It does determine that question which may be reviewed at the proper time by this court, but that time arrives when the Board orders the company to do something. Here the Union is merely certified as "the exclusive representative of all such employees for the purpose of collective bargaining in respect to rates of pay, wages, hours of employment, and other conditions of employment." This is not a final order. It is in fact not an order at all, but simply the certification of a fact which may be entirely ignored and disregarded by the Association and the Company. The Company may go on with impunity bargaining with the Association just as though no certification had been made. Until the Board makes a final order commanding the Company to do something, its jurisdiction is exclusive and complete and its order may not be reversed or set aside if there is any substantial evidence to support it. Consequently until the Board makes a final order by which some person is aggrieved the proceedings of the Board may not be judicially reviewed or enjoined. Section 10(a) of the act, 29 U.S.C.A. § 160(a); Howard Myers et al., Petitioners, v. Bethlehem Shipbuilding Corporation Ltd., 58 S. Ct. 459, 82 L. Ed. , decided January 31, 1938. But when the Board makes a final order by which any person is aggrieved, he may obtain a review of such order in any circuit court of appeals of the United States in the circuit wherein such person resides or the unfair labor practice is alleged to have been engaged in, section 10(f) of the act, 29 U.S.C.A. § 160(f) and "upon that review all questions of the jurisdiction of the Board and the regularity of its proceedings, all questions of constitutional right or statutory authority are open to examination by the court." National Labor Relations Board v. Jones & Laughlin Steel Corporation, 301 U.S. 1, 46, 47, 57 S. Ct. 615, 629, 81 L. Ed. 893, 108 A.L.R. 1352. If and when the Board by a final order directs the petitioner in this case to cease and desist from any of its practices or to do anything, the petitioner may obtain a review of that order by this court which may then examine the regularity of the proceedings by which the Board found that the Union was the exclusive representative of the Association for the purposes of collective bargaining, but until then both the Association and the Company may proceed just as though no election had been held or certification made. Until then neither the Association nor the Company are hurt. In its report the House Committee said: "It is intended here to give the party aggrieved a full, expeditious and exclusive method of review in one proceeding after a final order is made. Until such final order is made the party is not injured, and cannot be heard to complain, as has been held in cases under the Federal Trade Commission Act." H.R.Rep. 1147, 74th Cong., 1st Sess., p. 24.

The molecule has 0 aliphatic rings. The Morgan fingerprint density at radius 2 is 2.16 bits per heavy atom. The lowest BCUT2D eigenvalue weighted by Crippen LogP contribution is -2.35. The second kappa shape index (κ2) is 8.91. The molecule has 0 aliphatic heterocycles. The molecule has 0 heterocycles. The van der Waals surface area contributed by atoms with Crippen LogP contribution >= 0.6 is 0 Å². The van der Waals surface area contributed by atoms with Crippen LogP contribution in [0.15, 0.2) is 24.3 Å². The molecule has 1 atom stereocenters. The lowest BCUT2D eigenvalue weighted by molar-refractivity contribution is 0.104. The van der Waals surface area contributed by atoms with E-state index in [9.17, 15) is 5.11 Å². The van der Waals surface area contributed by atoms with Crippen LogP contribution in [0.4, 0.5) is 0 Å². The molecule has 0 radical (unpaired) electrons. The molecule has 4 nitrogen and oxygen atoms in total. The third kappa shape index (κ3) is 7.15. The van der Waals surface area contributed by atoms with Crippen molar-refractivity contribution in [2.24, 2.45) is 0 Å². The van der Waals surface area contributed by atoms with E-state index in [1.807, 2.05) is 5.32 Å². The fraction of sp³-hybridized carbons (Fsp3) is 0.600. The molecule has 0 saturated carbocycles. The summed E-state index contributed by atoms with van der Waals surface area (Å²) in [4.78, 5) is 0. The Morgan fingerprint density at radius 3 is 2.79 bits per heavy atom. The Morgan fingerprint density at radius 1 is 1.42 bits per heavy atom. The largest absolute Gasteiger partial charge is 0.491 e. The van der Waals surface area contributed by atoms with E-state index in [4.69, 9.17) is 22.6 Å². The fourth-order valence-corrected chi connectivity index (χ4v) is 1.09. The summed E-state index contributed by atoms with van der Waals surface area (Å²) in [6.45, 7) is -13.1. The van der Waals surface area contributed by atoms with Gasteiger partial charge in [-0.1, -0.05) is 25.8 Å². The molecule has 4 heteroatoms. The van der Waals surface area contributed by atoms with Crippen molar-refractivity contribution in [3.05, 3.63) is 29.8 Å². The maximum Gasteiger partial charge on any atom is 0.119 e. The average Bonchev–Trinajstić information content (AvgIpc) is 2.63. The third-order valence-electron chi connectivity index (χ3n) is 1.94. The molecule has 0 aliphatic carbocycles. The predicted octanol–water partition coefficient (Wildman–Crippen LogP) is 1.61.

The petition is denied and dismissed.